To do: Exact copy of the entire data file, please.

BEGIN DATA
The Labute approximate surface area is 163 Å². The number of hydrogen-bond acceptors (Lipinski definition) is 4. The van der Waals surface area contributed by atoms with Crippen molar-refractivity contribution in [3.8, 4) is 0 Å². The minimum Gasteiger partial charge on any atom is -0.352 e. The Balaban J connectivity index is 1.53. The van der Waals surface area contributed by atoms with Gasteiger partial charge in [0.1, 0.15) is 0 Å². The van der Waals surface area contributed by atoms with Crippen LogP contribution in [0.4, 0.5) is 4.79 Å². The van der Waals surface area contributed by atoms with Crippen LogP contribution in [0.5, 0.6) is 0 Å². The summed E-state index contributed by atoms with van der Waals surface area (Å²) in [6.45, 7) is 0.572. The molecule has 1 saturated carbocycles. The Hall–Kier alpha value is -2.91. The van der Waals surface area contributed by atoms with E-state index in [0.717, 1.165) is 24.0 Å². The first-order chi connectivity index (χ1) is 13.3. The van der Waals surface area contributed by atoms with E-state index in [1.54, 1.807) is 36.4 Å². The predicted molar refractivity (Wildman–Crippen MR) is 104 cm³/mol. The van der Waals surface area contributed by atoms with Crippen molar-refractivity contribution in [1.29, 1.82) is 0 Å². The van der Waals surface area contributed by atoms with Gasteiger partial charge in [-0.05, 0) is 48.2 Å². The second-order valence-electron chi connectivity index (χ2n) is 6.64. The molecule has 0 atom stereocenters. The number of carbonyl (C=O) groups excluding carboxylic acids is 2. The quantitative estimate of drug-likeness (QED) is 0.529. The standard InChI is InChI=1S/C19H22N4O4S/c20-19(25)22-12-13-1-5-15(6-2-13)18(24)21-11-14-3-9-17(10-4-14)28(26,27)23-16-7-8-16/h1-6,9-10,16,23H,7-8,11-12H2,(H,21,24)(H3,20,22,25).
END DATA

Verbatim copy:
The Labute approximate surface area is 163 Å². The number of hydrogen-bond acceptors (Lipinski definition) is 4. The van der Waals surface area contributed by atoms with Crippen molar-refractivity contribution in [3.8, 4) is 0 Å². The minimum Gasteiger partial charge on any atom is -0.352 e. The Balaban J connectivity index is 1.53. The van der Waals surface area contributed by atoms with Gasteiger partial charge in [0.1, 0.15) is 0 Å². The van der Waals surface area contributed by atoms with Crippen LogP contribution in [0.4, 0.5) is 4.79 Å². The van der Waals surface area contributed by atoms with Crippen LogP contribution in [0.5, 0.6) is 0 Å². The summed E-state index contributed by atoms with van der Waals surface area (Å²) in [6.45, 7) is 0.572. The molecule has 1 saturated carbocycles. The Hall–Kier alpha value is -2.91. The van der Waals surface area contributed by atoms with E-state index in [0.717, 1.165) is 24.0 Å². The first-order chi connectivity index (χ1) is 13.3. The van der Waals surface area contributed by atoms with E-state index in [1.54, 1.807) is 36.4 Å². The predicted molar refractivity (Wildman–Crippen MR) is 104 cm³/mol. The van der Waals surface area contributed by atoms with Crippen molar-refractivity contribution in [1.29, 1.82) is 0 Å². The van der Waals surface area contributed by atoms with Gasteiger partial charge in [-0.05, 0) is 48.2 Å². The second-order valence-electron chi connectivity index (χ2n) is 6.64. The molecule has 0 atom stereocenters. The number of carbonyl (C=O) groups excluding carboxylic acids is 2. The quantitative estimate of drug-likeness (QED) is 0.529. The standard InChI is InChI=1S/C19H22N4O4S/c20-19(25)22-12-13-1-5-15(6-2-13)18(24)21-11-14-3-9-17(10-4-14)28(26,27)23-16-7-8-16/h1-6,9-10,16,23H,7-8,11-12H2,(H,21,24)(H3,20,22,25).